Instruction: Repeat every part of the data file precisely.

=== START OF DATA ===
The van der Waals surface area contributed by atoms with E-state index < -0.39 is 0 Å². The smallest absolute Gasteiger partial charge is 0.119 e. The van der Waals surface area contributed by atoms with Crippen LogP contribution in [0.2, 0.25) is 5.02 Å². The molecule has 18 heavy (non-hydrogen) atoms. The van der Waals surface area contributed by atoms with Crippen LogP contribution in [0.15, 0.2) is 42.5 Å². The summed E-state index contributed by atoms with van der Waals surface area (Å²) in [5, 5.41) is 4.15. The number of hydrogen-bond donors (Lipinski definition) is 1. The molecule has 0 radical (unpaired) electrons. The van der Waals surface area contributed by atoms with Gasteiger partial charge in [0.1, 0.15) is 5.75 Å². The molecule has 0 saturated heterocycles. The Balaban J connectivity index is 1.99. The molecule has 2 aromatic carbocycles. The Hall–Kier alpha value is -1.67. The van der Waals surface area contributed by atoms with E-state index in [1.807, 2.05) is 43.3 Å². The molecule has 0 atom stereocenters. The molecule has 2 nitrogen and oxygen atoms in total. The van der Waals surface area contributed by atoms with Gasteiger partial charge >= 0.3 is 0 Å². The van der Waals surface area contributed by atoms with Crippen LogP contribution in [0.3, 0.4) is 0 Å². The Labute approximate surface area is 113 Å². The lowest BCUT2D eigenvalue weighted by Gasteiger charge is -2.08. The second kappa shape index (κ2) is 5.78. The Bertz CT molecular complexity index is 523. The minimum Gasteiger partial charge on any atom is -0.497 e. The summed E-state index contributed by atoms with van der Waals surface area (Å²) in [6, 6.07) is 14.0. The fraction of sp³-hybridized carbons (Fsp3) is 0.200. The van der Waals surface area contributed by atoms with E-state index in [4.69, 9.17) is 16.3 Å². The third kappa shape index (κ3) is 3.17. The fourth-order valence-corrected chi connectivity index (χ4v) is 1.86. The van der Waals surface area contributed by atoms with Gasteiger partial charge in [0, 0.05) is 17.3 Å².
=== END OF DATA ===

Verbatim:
The van der Waals surface area contributed by atoms with E-state index < -0.39 is 0 Å². The smallest absolute Gasteiger partial charge is 0.119 e. The van der Waals surface area contributed by atoms with Crippen LogP contribution in [0.2, 0.25) is 5.02 Å². The molecule has 18 heavy (non-hydrogen) atoms. The van der Waals surface area contributed by atoms with Crippen LogP contribution in [0.15, 0.2) is 42.5 Å². The summed E-state index contributed by atoms with van der Waals surface area (Å²) in [5, 5.41) is 4.15. The number of hydrogen-bond donors (Lipinski definition) is 1. The molecule has 0 radical (unpaired) electrons. The van der Waals surface area contributed by atoms with Gasteiger partial charge in [0.1, 0.15) is 5.75 Å². The molecule has 0 saturated heterocycles. The Balaban J connectivity index is 1.99. The molecule has 2 aromatic carbocycles. The Hall–Kier alpha value is -1.67. The van der Waals surface area contributed by atoms with E-state index in [1.807, 2.05) is 43.3 Å². The molecule has 0 atom stereocenters. The molecule has 2 nitrogen and oxygen atoms in total. The van der Waals surface area contributed by atoms with Gasteiger partial charge >= 0.3 is 0 Å². The van der Waals surface area contributed by atoms with Crippen LogP contribution in [0.3, 0.4) is 0 Å². The Labute approximate surface area is 113 Å². The lowest BCUT2D eigenvalue weighted by Gasteiger charge is -2.08. The second kappa shape index (κ2) is 5.78. The Bertz CT molecular complexity index is 523. The minimum Gasteiger partial charge on any atom is -0.497 e. The summed E-state index contributed by atoms with van der Waals surface area (Å²) in [6, 6.07) is 14.0. The fraction of sp³-hybridized carbons (Fsp3) is 0.200. The van der Waals surface area contributed by atoms with E-state index in [4.69, 9.17) is 16.3 Å². The third kappa shape index (κ3) is 3.17. The fourth-order valence-corrected chi connectivity index (χ4v) is 1.86. The van der Waals surface area contributed by atoms with Gasteiger partial charge in [0, 0.05) is 17.3 Å².